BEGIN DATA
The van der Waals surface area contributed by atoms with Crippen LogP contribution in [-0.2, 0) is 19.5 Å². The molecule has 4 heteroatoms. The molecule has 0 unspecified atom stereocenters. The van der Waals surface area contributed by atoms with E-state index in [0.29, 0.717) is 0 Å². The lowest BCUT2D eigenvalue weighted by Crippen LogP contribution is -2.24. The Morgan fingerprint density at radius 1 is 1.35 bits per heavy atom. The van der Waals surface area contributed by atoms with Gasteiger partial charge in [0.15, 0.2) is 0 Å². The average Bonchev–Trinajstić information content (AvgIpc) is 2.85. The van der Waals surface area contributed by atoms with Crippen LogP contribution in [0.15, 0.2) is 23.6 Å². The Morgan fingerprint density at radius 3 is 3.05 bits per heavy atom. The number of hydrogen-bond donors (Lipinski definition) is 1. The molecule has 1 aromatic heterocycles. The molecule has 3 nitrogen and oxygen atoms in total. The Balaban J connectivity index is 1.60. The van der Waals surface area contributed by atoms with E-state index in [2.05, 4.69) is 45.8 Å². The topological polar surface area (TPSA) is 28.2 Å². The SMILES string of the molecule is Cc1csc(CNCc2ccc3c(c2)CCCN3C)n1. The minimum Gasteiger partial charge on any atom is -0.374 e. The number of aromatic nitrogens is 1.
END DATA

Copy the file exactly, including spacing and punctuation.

The van der Waals surface area contributed by atoms with Crippen LogP contribution in [-0.2, 0) is 19.5 Å². The molecule has 4 heteroatoms. The molecule has 0 unspecified atom stereocenters. The van der Waals surface area contributed by atoms with E-state index in [0.29, 0.717) is 0 Å². The lowest BCUT2D eigenvalue weighted by Crippen LogP contribution is -2.24. The Morgan fingerprint density at radius 1 is 1.35 bits per heavy atom. The van der Waals surface area contributed by atoms with Gasteiger partial charge in [0.15, 0.2) is 0 Å². The average Bonchev–Trinajstić information content (AvgIpc) is 2.85. The van der Waals surface area contributed by atoms with Crippen LogP contribution in [0.15, 0.2) is 23.6 Å². The Morgan fingerprint density at radius 3 is 3.05 bits per heavy atom. The number of hydrogen-bond donors (Lipinski definition) is 1. The molecule has 1 aromatic heterocycles. The molecule has 3 nitrogen and oxygen atoms in total. The Balaban J connectivity index is 1.60. The van der Waals surface area contributed by atoms with E-state index in [2.05, 4.69) is 45.8 Å². The topological polar surface area (TPSA) is 28.2 Å². The SMILES string of the molecule is Cc1csc(CNCc2ccc3c(c2)CCCN3C)n1. The minimum Gasteiger partial charge on any atom is -0.374 e. The number of aromatic nitrogens is 1.